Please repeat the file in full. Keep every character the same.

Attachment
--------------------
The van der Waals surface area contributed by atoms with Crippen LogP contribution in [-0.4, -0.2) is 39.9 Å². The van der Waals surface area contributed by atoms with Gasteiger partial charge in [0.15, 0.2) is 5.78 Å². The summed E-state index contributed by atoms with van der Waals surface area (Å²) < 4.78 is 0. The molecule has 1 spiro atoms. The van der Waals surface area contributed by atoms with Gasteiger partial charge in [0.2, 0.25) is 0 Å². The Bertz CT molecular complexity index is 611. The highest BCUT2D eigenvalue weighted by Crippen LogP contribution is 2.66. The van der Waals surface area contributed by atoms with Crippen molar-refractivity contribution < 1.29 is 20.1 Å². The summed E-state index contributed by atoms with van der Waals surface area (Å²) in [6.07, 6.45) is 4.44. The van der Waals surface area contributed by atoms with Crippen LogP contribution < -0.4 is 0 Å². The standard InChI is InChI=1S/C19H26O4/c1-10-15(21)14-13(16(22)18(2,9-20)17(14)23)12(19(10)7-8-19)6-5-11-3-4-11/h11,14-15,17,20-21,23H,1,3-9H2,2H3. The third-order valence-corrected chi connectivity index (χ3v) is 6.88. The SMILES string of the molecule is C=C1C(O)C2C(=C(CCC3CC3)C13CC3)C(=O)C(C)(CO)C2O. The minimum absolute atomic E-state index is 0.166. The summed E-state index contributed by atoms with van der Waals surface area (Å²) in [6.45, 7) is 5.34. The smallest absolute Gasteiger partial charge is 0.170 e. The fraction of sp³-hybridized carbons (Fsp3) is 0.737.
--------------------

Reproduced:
The van der Waals surface area contributed by atoms with Crippen LogP contribution in [-0.4, -0.2) is 39.9 Å². The van der Waals surface area contributed by atoms with Gasteiger partial charge in [0.15, 0.2) is 5.78 Å². The summed E-state index contributed by atoms with van der Waals surface area (Å²) < 4.78 is 0. The molecule has 1 spiro atoms. The van der Waals surface area contributed by atoms with Gasteiger partial charge in [0.2, 0.25) is 0 Å². The Bertz CT molecular complexity index is 611. The highest BCUT2D eigenvalue weighted by Crippen LogP contribution is 2.66. The van der Waals surface area contributed by atoms with Crippen molar-refractivity contribution < 1.29 is 20.1 Å². The summed E-state index contributed by atoms with van der Waals surface area (Å²) in [6.07, 6.45) is 4.44. The van der Waals surface area contributed by atoms with Crippen LogP contribution < -0.4 is 0 Å². The standard InChI is InChI=1S/C19H26O4/c1-10-15(21)14-13(16(22)18(2,9-20)17(14)23)12(19(10)7-8-19)6-5-11-3-4-11/h11,14-15,17,20-21,23H,1,3-9H2,2H3. The third-order valence-corrected chi connectivity index (χ3v) is 6.88. The SMILES string of the molecule is C=C1C(O)C2C(=C(CCC3CC3)C13CC3)C(=O)C(C)(CO)C2O. The minimum absolute atomic E-state index is 0.166. The summed E-state index contributed by atoms with van der Waals surface area (Å²) in [6.45, 7) is 5.34. The smallest absolute Gasteiger partial charge is 0.170 e. The fraction of sp³-hybridized carbons (Fsp3) is 0.737.